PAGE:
Review: Bohemian Rhapsody (2018)
For more than half its runtime, Bohemian Rhapsody is barely a movie. It’s simply an assemblage of the origin moments of popular Queen songs, strung together through a bare-bones depiction of Freddie Mercury’s life as a rock star. It’s visually washed out, with overexposed lighting and hazy cinematography, edited beyond any sense of comprehension (you need only watch the clip that went viral around the Oscars to learn why the film’s Best Editing win is a joke), and devoid of any drama or compelling moments.
Up until the midway point, all Bohemian Rhapsody has going for it is the music, which is good, certainly (it is Queen, after all), but simply having actors do karaoke versions of Queen’s greatest hits doesn’t make a movie. Even the celebrated lead performance by Rami Malek as Freddie isn’t good; he’s simply performing catty one-liners and strutting around on stage, all while playing around with hilariously fake teeth and not singing any of the songs (the actual singing on the soundtrack is Mercury’s real voice overlayed with a blend of Malek and Mercury-impersonator Marc Martel).
After a scene depicting the writing of “Another One Bites the Dust,” the film course corrects to an extent. It stops being dreadful and settles for mediocre. The cinematography grows a bit more intimate. The editing stops being embarrassingly hyperactive. The concert scenes have some energy to their presentation and even though the finale recreating the Live Aid concert is little more than a lip-synched CGI recreation of one of the most famous concerts in history, at least the concert itself is stirring, so a recreation can’t help but have some magic to it.
The production of Bohemian Rhapsody was famously troubled, so perhaps that explains why it’s such a butchered film of competing visions. Once the current iteration of the film was greenlit, after Sacha Baron Cohen’s proposed version collapsed, the studio fast tracked the production and hired Bryan Singer to direct. He cast Rami Malek, but then proceeded to show up late and fight with Malek on set when he was there. Often he didn’t come at all. He claimed personal issues, but was eventually fired and the sexual assault allegations that came out in the wake of his firing offer a different understanding of why he went into hiding. Dexter Fletcher (who directed the infinitely-better Rocketman) came on to finish the film, but apparently three-quarters had already been filmed. I like to think that the disaster that is the first half of the film is excused by Singer’s involvement (or lack thereof) in the production, and the mediocre half was Fletcher righting the ship, but films are never filmed in sequence and it’s impossible to tell who shot what.
All that remains is the film as presented, which is two-faced, terrible, and yet terrifically popular. It won four Oscars, including Best Actor and Best Editing, was nominated for Best Picture, and grossed almost $1 billion worldwide. The fact that it’s borderline incoherent as a narrative and portrays the fascinating person of Freddie Mercury as a pompous ass didn’t get in the way of its success. Neither did its thematic hollowness, which almost entirely ignores Freddie’s sexuality and his fight with AIDS. Neither did the fact that it professes to celebrate the non-Freddie members of the band, Brian May, Roger Taylor, and John Deacon (played by Gwilym Lee, Ben Hardy, and Joe Mazzello), while paying them almost no narrative attention; one scene has Freddie admit that the band is more than him, but the film itself never seems to believe this.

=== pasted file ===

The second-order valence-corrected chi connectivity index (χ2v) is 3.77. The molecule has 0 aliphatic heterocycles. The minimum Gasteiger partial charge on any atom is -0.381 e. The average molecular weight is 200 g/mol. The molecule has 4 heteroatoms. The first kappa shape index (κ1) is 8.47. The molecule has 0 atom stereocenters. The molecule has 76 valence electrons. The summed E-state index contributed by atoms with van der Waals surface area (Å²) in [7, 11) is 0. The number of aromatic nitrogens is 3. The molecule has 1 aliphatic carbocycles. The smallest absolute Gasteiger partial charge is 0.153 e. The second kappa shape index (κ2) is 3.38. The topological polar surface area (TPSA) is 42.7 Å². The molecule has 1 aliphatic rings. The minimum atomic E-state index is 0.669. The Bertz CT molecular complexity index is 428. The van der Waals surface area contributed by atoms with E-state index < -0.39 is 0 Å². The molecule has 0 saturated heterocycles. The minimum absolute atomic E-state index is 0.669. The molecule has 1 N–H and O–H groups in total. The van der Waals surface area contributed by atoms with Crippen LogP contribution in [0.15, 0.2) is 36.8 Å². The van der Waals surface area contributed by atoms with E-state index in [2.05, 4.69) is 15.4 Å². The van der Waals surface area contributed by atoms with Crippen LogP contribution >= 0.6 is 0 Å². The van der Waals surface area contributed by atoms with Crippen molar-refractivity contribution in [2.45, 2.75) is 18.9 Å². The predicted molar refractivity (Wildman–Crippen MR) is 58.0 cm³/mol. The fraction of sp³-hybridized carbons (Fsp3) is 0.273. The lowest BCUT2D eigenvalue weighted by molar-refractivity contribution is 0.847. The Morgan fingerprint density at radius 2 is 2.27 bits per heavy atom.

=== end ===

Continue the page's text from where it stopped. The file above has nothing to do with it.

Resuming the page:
The reason why Bohemian Rhapsody is so popular and so immune to its own shortcomings as a musical biopic is perplexing. Perhaps it’s no more complicated than Queen is very popular, and more specifically, popular with the sorts of casual music fans who are also casual movie fans—the sort of people who will see a movie because it’s popular and about something they’re interested in, but who won’t quibble about it lacking a theme or coherent editing or nuance, so long as they get to hear the music they like.
When I saw the first trailer for Bohemian Rhapsody play in theatres, I guaranteed to my wife that it’d be a massive hit. I was right that it would be a success, but, sadly, not any kind of artistic one. Freddie Mercury deserves better than this. Fans of Queen deserve better than this. Most importantly, casual movie fans deserve better than this. Popular movies rarely have this much contempt for their audience and for the legacy they purport to celebrate.
2 out of 10
Bohemian Rhapsody (2018, UK/USA)
Directed by Bryan Singer (and Dexter Fletcher); written by Anthony McCarten, based on a story by McCarten and Peter Morgan; starring Rami Malek, Lucy Boynton, Gwilym Lee, Ben Hardy, Joe Mazzello, Aidan Gillen, Allen Leech, Tom Hollander, Mike Myers.